Queen Elizabeth I, p. 173-4:
Sir Walter Raleigh, p. 174-8:
Consider the next three items together:
In the above sequence of poems we can see how lyric poetry functioned as a medium of social communication and also how poetry grows in response to poetry. "The Nymph's Reply to the Shepherd" is obviously and directly in response to Marlowe's (exceedingly popular) poem; John Donne's "The Bait" takes a slightly more indirect approach, but its verbal echoes are obviously intentional.
I also add the following two poets' work from the previous edition of this book, since it will help round out your awareness of English renaissance lyric. It is worth bearing in mind that many of these poems were principally meant to be accompanied by music. If you have or can get hold of any English lute-songs from this period, listen to them. As such they are interesting to compare with the sonnets we have read — in terms of sophistication and lyric subtlety.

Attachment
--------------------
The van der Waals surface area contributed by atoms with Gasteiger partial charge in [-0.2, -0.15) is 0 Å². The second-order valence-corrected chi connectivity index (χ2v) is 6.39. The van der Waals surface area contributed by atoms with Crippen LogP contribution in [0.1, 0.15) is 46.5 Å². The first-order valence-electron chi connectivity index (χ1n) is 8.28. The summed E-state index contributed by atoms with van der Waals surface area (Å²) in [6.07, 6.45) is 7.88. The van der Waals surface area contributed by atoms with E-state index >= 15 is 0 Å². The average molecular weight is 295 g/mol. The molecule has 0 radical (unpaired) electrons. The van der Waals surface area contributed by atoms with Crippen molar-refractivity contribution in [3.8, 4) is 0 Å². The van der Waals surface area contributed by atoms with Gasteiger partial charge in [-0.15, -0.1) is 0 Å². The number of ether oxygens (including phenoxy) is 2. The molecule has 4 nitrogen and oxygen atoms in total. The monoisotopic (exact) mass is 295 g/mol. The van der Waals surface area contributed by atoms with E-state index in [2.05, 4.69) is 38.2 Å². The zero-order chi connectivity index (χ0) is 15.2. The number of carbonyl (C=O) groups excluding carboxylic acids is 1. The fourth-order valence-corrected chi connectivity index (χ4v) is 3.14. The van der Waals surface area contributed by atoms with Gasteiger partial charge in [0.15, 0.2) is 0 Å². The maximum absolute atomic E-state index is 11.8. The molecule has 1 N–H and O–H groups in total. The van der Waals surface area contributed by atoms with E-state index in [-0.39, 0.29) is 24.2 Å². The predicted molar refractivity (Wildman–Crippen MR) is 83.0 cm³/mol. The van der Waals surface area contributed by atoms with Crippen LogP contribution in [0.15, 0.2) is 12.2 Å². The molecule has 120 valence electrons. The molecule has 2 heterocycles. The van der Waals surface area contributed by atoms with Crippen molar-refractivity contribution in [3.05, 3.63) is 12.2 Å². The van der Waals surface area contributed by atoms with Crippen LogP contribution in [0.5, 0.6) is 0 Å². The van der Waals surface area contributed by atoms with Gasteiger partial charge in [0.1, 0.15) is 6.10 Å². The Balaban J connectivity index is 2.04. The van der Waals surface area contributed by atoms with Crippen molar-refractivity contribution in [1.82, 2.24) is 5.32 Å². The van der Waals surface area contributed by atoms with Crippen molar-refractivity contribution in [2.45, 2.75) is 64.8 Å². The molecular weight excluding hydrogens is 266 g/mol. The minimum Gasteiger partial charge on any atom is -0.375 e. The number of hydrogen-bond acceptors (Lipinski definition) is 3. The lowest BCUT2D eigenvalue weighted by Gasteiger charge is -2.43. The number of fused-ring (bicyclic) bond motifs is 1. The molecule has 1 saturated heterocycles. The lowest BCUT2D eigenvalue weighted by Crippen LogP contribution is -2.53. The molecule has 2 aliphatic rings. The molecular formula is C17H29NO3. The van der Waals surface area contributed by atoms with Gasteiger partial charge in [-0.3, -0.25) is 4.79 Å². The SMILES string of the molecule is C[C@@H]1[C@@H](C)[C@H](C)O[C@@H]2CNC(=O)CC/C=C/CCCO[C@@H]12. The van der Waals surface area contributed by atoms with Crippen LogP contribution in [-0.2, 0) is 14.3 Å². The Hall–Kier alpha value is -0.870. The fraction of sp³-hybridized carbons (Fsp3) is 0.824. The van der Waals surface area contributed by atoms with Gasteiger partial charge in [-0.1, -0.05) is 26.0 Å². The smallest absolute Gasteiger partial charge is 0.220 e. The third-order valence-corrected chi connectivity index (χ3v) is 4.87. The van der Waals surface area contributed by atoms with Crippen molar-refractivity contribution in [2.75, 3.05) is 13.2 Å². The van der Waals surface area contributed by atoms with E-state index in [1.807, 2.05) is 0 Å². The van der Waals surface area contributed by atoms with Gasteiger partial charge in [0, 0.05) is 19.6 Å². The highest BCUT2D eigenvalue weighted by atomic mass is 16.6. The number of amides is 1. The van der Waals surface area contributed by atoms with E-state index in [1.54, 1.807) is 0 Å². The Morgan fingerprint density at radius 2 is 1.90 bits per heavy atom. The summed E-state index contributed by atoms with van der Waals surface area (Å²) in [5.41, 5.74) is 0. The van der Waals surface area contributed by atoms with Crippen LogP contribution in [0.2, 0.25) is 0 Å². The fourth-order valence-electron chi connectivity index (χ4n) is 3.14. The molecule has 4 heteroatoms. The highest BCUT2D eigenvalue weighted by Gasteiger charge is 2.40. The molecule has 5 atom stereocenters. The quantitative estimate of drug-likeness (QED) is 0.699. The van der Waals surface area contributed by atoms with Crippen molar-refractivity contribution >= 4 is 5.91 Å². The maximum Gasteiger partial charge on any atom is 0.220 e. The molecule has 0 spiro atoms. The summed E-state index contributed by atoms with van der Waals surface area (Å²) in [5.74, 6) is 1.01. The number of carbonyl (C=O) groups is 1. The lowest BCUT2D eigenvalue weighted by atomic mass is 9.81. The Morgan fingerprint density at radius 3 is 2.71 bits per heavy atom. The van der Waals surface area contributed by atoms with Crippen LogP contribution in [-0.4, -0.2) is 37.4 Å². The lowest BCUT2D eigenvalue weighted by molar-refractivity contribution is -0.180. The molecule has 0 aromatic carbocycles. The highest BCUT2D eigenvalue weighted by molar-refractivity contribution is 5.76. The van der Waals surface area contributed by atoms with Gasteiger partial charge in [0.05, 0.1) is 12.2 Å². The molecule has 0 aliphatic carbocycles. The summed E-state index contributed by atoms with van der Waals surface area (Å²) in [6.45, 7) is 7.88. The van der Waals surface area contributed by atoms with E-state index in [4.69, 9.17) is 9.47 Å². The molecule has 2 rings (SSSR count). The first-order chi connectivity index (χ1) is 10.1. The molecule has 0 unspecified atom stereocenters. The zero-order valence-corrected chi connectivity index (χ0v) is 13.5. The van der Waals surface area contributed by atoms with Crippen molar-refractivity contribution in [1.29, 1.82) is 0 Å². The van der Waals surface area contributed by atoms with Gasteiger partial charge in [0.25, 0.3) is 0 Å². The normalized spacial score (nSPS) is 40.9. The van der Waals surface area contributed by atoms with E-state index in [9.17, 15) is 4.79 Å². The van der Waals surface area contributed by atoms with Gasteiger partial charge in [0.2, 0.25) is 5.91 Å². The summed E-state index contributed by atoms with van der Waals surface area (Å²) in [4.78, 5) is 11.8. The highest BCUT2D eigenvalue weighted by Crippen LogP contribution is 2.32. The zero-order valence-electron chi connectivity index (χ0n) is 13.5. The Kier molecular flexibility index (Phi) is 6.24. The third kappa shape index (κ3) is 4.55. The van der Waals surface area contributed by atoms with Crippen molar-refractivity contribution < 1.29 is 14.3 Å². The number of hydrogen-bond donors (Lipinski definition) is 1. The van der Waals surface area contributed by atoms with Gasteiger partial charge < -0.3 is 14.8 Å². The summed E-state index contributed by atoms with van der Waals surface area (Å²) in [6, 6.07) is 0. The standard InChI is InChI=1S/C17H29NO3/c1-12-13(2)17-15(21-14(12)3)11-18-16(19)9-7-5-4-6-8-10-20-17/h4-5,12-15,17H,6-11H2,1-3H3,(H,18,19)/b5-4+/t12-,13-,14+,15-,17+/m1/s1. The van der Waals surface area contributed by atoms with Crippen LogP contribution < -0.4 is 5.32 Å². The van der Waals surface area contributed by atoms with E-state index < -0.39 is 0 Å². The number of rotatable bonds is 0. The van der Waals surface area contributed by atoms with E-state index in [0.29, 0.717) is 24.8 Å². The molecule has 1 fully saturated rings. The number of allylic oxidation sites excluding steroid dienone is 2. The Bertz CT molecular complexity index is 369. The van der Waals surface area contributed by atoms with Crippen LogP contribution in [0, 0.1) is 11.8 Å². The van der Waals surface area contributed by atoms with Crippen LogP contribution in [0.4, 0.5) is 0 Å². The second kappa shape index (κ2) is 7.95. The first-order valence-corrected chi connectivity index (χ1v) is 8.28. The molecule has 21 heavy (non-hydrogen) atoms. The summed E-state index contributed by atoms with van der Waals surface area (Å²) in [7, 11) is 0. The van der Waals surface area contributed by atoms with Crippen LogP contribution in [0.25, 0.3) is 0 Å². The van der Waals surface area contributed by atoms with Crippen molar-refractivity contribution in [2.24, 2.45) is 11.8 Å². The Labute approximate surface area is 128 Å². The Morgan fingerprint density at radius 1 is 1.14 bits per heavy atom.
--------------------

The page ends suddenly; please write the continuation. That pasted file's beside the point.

William Shakespeare as dramatist: introductory materials:
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